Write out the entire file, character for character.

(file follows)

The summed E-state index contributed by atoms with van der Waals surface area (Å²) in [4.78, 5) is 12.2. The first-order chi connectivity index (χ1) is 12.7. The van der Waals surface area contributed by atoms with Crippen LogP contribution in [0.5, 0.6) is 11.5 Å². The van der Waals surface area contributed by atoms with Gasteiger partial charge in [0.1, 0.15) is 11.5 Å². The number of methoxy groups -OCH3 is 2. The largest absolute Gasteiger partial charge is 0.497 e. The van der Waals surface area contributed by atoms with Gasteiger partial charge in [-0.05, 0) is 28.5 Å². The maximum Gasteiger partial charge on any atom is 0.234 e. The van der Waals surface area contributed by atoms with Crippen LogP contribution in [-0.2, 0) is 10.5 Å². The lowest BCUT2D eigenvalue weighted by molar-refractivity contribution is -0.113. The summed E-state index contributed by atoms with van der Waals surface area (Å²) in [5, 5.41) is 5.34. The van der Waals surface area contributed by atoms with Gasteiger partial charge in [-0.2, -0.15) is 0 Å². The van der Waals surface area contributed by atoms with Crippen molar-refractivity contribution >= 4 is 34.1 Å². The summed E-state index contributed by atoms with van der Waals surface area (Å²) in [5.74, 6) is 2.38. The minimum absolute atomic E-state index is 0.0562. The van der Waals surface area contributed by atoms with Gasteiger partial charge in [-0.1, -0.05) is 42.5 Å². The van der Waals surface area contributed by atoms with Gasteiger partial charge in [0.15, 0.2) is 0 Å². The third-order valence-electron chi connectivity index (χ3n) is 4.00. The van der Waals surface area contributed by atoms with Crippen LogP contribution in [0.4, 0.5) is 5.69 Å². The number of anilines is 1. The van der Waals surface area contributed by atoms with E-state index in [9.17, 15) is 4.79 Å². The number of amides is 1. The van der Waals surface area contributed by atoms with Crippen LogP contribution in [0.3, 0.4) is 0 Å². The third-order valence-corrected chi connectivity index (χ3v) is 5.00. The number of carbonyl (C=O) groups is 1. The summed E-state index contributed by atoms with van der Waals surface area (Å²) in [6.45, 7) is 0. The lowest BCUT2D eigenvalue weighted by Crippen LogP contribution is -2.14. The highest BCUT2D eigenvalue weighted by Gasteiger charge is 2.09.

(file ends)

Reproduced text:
The summed E-state index contributed by atoms with van der Waals surface area (Å²) in [4.78, 5) is 12.2. The first-order chi connectivity index (χ1) is 12.7. The van der Waals surface area contributed by atoms with Crippen LogP contribution in [0.5, 0.6) is 11.5 Å². The van der Waals surface area contributed by atoms with Gasteiger partial charge in [0.1, 0.15) is 11.5 Å². The number of methoxy groups -OCH3 is 2. The largest absolute Gasteiger partial charge is 0.497 e. The van der Waals surface area contributed by atoms with Gasteiger partial charge in [-0.05, 0) is 28.5 Å². The maximum Gasteiger partial charge on any atom is 0.234 e. The van der Waals surface area contributed by atoms with Crippen LogP contribution in [-0.2, 0) is 10.5 Å². The lowest BCUT2D eigenvalue weighted by molar-refractivity contribution is -0.113. The summed E-state index contributed by atoms with van der Waals surface area (Å²) in [5, 5.41) is 5.34. The van der Waals surface area contributed by atoms with Gasteiger partial charge in [-0.2, -0.15) is 0 Å². The van der Waals surface area contributed by atoms with Crippen molar-refractivity contribution >= 4 is 34.1 Å². The summed E-state index contributed by atoms with van der Waals surface area (Å²) in [5.74, 6) is 2.38. The minimum absolute atomic E-state index is 0.0562. The van der Waals surface area contributed by atoms with Gasteiger partial charge in [-0.1, -0.05) is 42.5 Å². The van der Waals surface area contributed by atoms with Gasteiger partial charge in [0.15, 0.2) is 0 Å². The third-order valence-electron chi connectivity index (χ3n) is 4.00. The van der Waals surface area contributed by atoms with Crippen LogP contribution in [0.4, 0.5) is 5.69 Å². The number of anilines is 1. The van der Waals surface area contributed by atoms with E-state index in [9.17, 15) is 4.79 Å². The number of amides is 1. The van der Waals surface area contributed by atoms with Crippen LogP contribution in [0.3, 0.4) is 0 Å². The third-order valence-corrected chi connectivity index (χ3v) is 5.00. The number of carbonyl (C=O) groups is 1. The summed E-state index contributed by atoms with van der Waals surface area (Å²) in [6.45, 7) is 0. The lowest BCUT2D eigenvalue weighted by Crippen LogP contribution is -2.14. The highest BCUT2D eigenvalue weighted by Gasteiger charge is 2.09.